Governor Jim Hunt
Four historic terms and many years ago, Gov. James B. Hunt Jr. changed the perception of the state. The longest-serving governor in the state’s history (1977-1985, 1993-2001), Hunt led the state through remarkable economic change, education reform and cultural growth.
During his time as governor, Hunt made equal opportunities and civil rights an imperative focus. According to Howard Lee in Jim Hunt: A Biography by Gary Pearce, Gov. Hunt was the “first governor to bring women and minorities, especially blacks, into central roles in government.”
While Hunt was in office, North Carolina installed its first African American cabinet secretary, first African American Court of Appeals judge, first African American Supreme Court Justice and first African American Chief Justice of the Supreme Court.
Hunt already had pushed for civil rights before becoming governor. As chair of the N.C. Democratic Party reform commission in 1970, Hunt expedited a rewrite of party rules to require more participation by African Americans, women and youth. He also pushed the party to reach out to minority voters.
“I’ve always seen the extension of equal rights to all North Carolinians as one of the most important things you should do as governor,” said Hunt, adding that all people have the capacity to serve in important ways.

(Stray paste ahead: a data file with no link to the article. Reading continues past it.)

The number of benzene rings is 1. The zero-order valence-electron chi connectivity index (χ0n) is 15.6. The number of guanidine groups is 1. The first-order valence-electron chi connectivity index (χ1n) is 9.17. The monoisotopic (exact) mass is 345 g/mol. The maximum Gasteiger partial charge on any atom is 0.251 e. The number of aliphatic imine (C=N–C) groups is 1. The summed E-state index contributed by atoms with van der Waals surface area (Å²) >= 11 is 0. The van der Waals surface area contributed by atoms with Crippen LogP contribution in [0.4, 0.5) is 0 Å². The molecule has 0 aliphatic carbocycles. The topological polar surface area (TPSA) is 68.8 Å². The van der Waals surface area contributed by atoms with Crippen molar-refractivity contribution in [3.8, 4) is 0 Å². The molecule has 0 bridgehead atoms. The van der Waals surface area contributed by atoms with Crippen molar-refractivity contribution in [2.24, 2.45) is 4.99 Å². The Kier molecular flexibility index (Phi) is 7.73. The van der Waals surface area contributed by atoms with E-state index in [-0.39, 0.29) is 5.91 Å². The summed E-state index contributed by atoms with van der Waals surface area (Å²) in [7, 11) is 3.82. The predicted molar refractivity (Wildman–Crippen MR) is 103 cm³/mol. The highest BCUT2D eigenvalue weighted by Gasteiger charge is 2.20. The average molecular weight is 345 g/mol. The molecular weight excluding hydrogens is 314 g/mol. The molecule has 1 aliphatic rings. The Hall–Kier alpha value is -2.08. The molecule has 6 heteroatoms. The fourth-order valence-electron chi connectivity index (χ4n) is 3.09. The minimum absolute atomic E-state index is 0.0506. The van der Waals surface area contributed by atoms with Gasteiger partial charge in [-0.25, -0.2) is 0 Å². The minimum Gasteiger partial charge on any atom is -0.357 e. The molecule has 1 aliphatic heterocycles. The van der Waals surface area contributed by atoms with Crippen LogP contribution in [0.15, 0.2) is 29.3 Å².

Under Hunt’s leadership, the state became known for its knowledge-driven industries, including microelectronics, biotechnology and pharmaceuticals, and a strong business climate. Hunt’s many successes in state and national education reform include the North Carolina School of Science and Mathematics and Smart Start, an early childhood education program.
At 75, Hunt shows no signs of slowing down. He has been a partner in the law firm of Womble Carlyle Sandridge & Rice since 2001. He is chairman of the James B. Hunt Jr. Institute for Educational Leadership and Policy in Chapel Hill and the Institute for Emerging Issues at North Carolina State University. He and his wife, Carolyn, live on a beef cattle farm in eastern North Carolina. They have four children and 10 grandchildren.